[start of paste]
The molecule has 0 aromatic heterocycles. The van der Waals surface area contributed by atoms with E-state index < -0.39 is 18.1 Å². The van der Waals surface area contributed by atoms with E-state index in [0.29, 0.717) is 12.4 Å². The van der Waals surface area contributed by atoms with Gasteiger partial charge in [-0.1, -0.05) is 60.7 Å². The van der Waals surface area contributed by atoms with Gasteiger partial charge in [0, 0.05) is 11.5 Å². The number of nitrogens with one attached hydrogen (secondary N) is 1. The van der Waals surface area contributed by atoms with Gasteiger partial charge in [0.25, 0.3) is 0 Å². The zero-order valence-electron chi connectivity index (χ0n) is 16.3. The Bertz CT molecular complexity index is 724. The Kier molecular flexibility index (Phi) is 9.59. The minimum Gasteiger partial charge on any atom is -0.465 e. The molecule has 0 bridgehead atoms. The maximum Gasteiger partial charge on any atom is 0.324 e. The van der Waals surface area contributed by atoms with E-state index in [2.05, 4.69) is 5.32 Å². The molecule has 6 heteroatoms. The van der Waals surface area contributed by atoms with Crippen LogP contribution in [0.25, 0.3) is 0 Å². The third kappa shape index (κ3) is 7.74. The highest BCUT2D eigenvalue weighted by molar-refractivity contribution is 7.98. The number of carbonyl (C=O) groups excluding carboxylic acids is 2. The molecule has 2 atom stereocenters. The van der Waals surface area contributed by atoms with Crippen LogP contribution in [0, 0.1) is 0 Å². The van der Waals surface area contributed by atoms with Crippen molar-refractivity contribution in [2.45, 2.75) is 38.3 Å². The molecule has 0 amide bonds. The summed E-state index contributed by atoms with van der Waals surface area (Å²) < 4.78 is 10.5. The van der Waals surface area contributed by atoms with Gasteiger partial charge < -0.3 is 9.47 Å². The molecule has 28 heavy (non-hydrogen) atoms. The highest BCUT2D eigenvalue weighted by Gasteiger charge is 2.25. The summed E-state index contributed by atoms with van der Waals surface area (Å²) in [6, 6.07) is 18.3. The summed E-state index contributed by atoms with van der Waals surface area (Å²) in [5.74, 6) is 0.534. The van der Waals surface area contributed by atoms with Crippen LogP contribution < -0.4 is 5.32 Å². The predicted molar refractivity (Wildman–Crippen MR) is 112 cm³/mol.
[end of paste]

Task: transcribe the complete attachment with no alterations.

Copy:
The molecule has 0 aromatic heterocycles. The van der Waals surface area contributed by atoms with E-state index < -0.39 is 18.1 Å². The van der Waals surface area contributed by atoms with E-state index in [0.29, 0.717) is 12.4 Å². The van der Waals surface area contributed by atoms with Gasteiger partial charge in [-0.1, -0.05) is 60.7 Å². The van der Waals surface area contributed by atoms with Gasteiger partial charge in [0, 0.05) is 11.5 Å². The number of nitrogens with one attached hydrogen (secondary N) is 1. The van der Waals surface area contributed by atoms with Gasteiger partial charge in [0.25, 0.3) is 0 Å². The zero-order valence-electron chi connectivity index (χ0n) is 16.3. The Bertz CT molecular complexity index is 724. The Kier molecular flexibility index (Phi) is 9.59. The minimum Gasteiger partial charge on any atom is -0.465 e. The molecule has 0 bridgehead atoms. The maximum Gasteiger partial charge on any atom is 0.324 e. The van der Waals surface area contributed by atoms with E-state index in [2.05, 4.69) is 5.32 Å². The molecule has 6 heteroatoms. The van der Waals surface area contributed by atoms with Crippen LogP contribution in [0.25, 0.3) is 0 Å². The third kappa shape index (κ3) is 7.74. The highest BCUT2D eigenvalue weighted by molar-refractivity contribution is 7.98. The number of carbonyl (C=O) groups excluding carboxylic acids is 2. The molecule has 2 atom stereocenters. The van der Waals surface area contributed by atoms with Crippen LogP contribution in [0, 0.1) is 0 Å². The van der Waals surface area contributed by atoms with Crippen molar-refractivity contribution in [2.45, 2.75) is 38.3 Å². The molecule has 0 amide bonds. The summed E-state index contributed by atoms with van der Waals surface area (Å²) < 4.78 is 10.5. The van der Waals surface area contributed by atoms with Gasteiger partial charge < -0.3 is 9.47 Å². The molecule has 28 heavy (non-hydrogen) atoms. The highest BCUT2D eigenvalue weighted by Gasteiger charge is 2.25. The summed E-state index contributed by atoms with van der Waals surface area (Å²) in [6, 6.07) is 18.3. The summed E-state index contributed by atoms with van der Waals surface area (Å²) in [5.74, 6) is 0.534. The van der Waals surface area contributed by atoms with Crippen LogP contribution < -0.4 is 5.32 Å². The predicted molar refractivity (Wildman–Crippen MR) is 112 cm³/mol.